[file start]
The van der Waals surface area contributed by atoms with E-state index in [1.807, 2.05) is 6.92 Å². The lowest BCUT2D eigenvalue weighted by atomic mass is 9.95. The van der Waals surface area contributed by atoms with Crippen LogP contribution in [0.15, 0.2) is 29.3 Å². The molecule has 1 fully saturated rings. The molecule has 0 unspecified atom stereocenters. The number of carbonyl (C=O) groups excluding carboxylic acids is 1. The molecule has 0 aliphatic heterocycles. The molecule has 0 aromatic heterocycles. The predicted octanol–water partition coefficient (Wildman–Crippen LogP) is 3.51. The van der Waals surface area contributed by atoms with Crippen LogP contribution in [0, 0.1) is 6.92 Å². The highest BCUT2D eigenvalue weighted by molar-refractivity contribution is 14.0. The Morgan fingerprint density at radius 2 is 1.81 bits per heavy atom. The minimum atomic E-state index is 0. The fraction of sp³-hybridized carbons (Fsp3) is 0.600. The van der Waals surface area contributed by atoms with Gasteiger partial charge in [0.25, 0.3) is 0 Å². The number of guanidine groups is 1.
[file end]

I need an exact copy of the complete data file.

The van der Waals surface area contributed by atoms with E-state index in [1.807, 2.05) is 6.92 Å². The lowest BCUT2D eigenvalue weighted by atomic mass is 9.95. The van der Waals surface area contributed by atoms with Crippen LogP contribution in [0.15, 0.2) is 29.3 Å². The molecule has 1 fully saturated rings. The molecule has 0 unspecified atom stereocenters. The number of carbonyl (C=O) groups excluding carboxylic acids is 1. The molecule has 0 aliphatic heterocycles. The molecule has 0 aromatic heterocycles. The predicted octanol–water partition coefficient (Wildman–Crippen LogP) is 3.51. The van der Waals surface area contributed by atoms with Crippen LogP contribution in [0, 0.1) is 6.92 Å². The highest BCUT2D eigenvalue weighted by molar-refractivity contribution is 14.0. The Morgan fingerprint density at radius 2 is 1.81 bits per heavy atom. The minimum atomic E-state index is 0. The fraction of sp³-hybridized carbons (Fsp3) is 0.600. The van der Waals surface area contributed by atoms with Gasteiger partial charge in [0.25, 0.3) is 0 Å². The number of guanidine groups is 1.